I feel for both men, but especially Jim Joyce because I know what it’s like to lose sleep over a mistake – to question your worth, even when you know you’re good at what you do. Galarraga’s almost-perfect game couldn’t have come at a stranger time because I had my own defining moment the same week and it nearly cost me my job, and just like Jim Joyce and Armando Galarraga, I had no clue that something so routine would turn out to be so huge.

Of course mine wasn’t a ground ball to second base, mine was my normal drive home from work – something I’ve done on the same route, five days a week, for the past 16-years. Only on this particular day I saw something that wasn’t routine at all - a dead man. It was so striking to me, I wrote about it a few weeks back in my piece called “Slipping into Silence.”

Originally published on my blog with little fanfare, the piece took on a life of its own when my employer, AnnArbor.com, published it. Some people loved it – others not so much. I was called a racist, a terrible writer, a terrible person, a liar, etc. Some thought I made up the whole story. When I was asked to verify the details of the man I thought was dead, I found out I was wrong. The man I assumed to be dead, was indeed lifeless and unresponsive, but only because he had just suffered a seizure.

Maybe he died later, maybe not. I’ll never know because HIPPA laws prevent hospitals from giving out information about patients. But it didn’t matter. My employers deemed my error unacceptable and I was sent home for two days while they tried to decide my fate.

It’s hard to put into words how you feel sitting at home on a beautiful day not knowing if  you’ll have a job or not when the phone rings. I couldn’t really enjoy the weather because I felt like I might puke. I couldn’t really get up enough energy to do anything but worry. After 25-years as a photojournalist, I had a hard time believing what was happening.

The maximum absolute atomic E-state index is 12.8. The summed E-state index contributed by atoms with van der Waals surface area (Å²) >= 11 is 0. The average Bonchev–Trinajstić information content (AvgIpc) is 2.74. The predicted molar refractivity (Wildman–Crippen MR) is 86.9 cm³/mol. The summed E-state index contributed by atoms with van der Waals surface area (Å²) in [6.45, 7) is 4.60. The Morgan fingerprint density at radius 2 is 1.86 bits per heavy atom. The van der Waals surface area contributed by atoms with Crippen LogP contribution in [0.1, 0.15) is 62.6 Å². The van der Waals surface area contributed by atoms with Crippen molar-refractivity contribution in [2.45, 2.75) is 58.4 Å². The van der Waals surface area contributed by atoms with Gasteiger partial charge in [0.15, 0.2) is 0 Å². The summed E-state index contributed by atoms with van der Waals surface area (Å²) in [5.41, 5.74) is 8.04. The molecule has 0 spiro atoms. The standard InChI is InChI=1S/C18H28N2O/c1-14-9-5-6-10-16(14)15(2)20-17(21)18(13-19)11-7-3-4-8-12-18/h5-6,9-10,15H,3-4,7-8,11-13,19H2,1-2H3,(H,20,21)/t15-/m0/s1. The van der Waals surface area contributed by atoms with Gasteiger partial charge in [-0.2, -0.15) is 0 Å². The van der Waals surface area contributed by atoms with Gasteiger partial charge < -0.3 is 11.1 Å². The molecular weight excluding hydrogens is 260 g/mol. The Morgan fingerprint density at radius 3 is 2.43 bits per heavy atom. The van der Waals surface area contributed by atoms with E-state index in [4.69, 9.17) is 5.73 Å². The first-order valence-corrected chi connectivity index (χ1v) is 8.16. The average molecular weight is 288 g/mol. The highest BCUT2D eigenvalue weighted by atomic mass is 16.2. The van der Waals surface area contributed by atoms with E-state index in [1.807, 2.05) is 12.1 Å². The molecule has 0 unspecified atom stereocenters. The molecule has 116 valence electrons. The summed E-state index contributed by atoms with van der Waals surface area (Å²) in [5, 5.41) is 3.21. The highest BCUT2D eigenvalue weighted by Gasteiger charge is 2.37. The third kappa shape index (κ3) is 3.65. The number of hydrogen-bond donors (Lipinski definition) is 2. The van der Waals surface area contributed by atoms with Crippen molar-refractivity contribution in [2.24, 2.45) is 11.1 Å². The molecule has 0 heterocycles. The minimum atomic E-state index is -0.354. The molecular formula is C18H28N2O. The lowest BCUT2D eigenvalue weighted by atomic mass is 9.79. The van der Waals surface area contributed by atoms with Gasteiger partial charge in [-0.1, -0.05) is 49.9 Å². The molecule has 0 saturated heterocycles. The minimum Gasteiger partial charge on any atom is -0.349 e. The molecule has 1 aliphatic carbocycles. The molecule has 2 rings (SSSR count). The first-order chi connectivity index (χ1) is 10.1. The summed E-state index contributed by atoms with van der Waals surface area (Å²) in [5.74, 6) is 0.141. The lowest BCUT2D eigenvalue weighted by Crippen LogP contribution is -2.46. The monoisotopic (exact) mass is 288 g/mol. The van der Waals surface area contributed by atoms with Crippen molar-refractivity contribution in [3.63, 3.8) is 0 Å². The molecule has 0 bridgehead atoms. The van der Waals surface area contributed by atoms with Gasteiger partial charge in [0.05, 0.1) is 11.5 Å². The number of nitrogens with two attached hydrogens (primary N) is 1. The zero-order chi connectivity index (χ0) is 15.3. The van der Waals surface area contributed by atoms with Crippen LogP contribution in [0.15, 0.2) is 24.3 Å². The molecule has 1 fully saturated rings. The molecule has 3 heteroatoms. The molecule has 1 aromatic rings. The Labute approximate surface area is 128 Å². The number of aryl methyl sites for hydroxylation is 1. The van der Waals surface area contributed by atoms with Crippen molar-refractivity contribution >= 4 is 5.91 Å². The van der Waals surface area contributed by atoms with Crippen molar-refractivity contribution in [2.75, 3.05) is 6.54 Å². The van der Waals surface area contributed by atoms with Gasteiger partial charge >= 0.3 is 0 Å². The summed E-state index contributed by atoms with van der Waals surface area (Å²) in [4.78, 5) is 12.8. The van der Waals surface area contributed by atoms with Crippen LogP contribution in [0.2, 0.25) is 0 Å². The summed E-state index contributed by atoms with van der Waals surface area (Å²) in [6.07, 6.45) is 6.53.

How could my career come down to one mistake?

How could an anonymous man control my destiny?

Was my job really going to boil down to if a man was alive or dead? How could I possibly hope for someone's death just to save my job?

In the end I kept my job. But not until I was smeared publicly by a gaggle of commentators who were, and still are, calling for my head. I’m now forever linked with that elderly black man on the bench who I thought was dead - just like Galarraga and Joyce are forever linked. The only difference is the man on the bench, if he’s even still alive, doesn’t know it.

It’s been a strange few weeks. People keep asking me what happened and I keep telling the same story over and over again. I’m no longer allowed to write for AnnArbor.com, but that’s all right because I’ll continue to write on my own blog as I’ve done all along - at least through the end of July. At that point I plan on starting a book about my childhood.

In the meantime I’m rediscovering the joys of running and working out and breathing air again. I love to write and I love to take pictures, and coming up with something fresh and new every week for four straight years was a hell of a challenge. I’m proud of what I produced in that time span, and I plan on doing it for a while longer, but then it will be time to move on to try something new.

Who knows, maybe that will become my true defining moment.



  1. Wow... this is an excellent piece of writing.

    There are times where the bromides about how it is during the difficult times are when we find out what we are made of, are easily said by others who aren't in the middle of their storm.

    I imagine that you were able to draw a lot from the blown call that Joyce made... and at this date and time, what Helen Thomas said too.

    Sounds like you are doing well, and I certainly hope that is the case for you. Be well, Lon!!